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We arrived at the concert hall early, pressed and polished, excited to soon be hearing live symphony music again. Our seats were not too bad either, center balcony, second row.

Yes, we were too cheap to spring for orchestra seating, but in a good concert hall there really aren't any bad seats. Or so I thought.

In the interest of civility, I will not go into great detail concerning the trio seated in front of us. I was almost able to ignore the champagne-induced sing-along performed by what appeared to be an elderly mother, middle-aged son and daughter-in-law. I might not have mentioned them at all, if the son hadn't felt compelled to assist in conducting the orchestra for several crucial minutes during a particularly allegro passage. If her pneumatic giggles were any indication, his wife certainly enjoyed her spouse's star turn until an errant elbow slammed into her brow.

Nor will I concern myself much with the lone gentleman who sat beside me during the first part of the concert; apparently he suffered from some sort of structural malady that caused him to lean sideways, closer and closer, until I feared I might be employed as a travel pillow. When he failed to respond to a gentle "excuse me," one quick jab to the ribs seemed to revive him sufficiently.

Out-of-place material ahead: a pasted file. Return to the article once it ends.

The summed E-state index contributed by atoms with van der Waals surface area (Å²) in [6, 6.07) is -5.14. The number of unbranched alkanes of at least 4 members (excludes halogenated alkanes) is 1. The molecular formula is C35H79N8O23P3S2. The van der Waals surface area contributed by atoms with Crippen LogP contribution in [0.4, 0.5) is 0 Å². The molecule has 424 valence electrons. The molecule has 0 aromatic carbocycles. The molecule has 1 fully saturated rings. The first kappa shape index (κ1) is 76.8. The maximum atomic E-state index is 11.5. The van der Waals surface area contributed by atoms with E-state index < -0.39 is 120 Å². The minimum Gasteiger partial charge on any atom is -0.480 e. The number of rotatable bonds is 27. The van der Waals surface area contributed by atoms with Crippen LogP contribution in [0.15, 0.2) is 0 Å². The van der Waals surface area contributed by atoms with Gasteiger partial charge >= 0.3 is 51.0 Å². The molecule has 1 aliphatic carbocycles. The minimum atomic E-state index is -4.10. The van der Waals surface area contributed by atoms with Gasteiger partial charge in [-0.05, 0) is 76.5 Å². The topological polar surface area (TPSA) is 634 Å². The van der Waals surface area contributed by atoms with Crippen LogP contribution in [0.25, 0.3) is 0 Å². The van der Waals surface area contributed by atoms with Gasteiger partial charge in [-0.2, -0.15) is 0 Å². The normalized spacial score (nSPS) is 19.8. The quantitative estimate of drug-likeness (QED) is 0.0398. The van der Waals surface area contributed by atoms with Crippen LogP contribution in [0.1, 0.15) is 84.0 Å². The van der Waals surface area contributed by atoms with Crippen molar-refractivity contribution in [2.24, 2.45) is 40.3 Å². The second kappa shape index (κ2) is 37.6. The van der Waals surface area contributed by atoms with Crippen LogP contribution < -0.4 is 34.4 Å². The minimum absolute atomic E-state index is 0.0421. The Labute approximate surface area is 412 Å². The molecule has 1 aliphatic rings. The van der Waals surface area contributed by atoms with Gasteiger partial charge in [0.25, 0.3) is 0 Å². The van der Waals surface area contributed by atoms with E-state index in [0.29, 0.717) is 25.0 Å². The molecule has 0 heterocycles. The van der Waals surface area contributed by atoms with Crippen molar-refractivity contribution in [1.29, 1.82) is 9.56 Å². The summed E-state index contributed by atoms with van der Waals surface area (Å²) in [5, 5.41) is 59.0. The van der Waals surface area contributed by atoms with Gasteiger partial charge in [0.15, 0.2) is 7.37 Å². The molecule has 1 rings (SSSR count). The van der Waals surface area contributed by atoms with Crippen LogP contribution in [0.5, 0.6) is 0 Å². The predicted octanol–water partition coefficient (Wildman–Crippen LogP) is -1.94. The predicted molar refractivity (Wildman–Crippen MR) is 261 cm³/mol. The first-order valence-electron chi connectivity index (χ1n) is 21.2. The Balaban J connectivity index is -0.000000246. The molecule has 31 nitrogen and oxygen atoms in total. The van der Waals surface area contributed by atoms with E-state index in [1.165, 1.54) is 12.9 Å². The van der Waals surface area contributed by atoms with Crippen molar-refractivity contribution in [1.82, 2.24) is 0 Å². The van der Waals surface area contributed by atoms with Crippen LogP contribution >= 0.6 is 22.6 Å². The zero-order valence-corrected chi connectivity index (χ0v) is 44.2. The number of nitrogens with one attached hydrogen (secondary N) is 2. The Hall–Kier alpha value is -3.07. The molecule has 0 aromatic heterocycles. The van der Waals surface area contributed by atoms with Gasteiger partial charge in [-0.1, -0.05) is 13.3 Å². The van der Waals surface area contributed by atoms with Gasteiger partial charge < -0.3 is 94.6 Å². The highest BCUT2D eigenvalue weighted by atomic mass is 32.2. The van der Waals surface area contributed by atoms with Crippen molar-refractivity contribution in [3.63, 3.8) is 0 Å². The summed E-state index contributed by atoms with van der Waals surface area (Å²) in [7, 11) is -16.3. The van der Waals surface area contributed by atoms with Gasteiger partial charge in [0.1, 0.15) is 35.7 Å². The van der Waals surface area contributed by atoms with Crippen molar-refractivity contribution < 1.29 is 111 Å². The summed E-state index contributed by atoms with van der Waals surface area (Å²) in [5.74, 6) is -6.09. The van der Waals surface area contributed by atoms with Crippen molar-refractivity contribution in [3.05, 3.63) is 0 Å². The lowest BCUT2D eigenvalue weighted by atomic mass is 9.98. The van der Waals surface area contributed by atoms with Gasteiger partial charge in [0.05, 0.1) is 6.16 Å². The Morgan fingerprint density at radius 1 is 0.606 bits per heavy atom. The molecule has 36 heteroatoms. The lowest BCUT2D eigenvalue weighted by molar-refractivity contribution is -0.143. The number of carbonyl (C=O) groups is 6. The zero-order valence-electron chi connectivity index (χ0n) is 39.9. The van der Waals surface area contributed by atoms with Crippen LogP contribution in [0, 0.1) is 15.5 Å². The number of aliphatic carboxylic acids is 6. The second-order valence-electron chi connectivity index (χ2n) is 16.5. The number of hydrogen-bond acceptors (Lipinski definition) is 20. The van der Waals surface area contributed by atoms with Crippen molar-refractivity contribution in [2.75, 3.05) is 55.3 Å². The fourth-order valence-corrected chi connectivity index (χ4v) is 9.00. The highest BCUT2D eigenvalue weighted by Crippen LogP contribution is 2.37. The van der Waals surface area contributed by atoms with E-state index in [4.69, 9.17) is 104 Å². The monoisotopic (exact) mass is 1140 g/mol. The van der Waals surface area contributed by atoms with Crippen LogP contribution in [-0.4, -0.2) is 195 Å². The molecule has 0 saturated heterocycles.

It wasn't the first time our concert enjoyment had been trespassed.

Fashion question: If you own a bracelet comprised of 50 tinkling bells, bells that chime and peal with your every breath, do you wear them to the symphony?

Answer: If you are the woman who sat behind us at a Holiday Pops concert, the answer is a resounding yes. Tinkling and twinkling in her red and white fur-trimmed tank top, the Jingle Belle ruined the first half of the concert for at least two rows worth of Kleinhans patrons that evening.

Despite the swiveling heads of fellow music lovers, Jingle Belle chimed on, at one point attempting (and failing) to keep time during a medley of carols.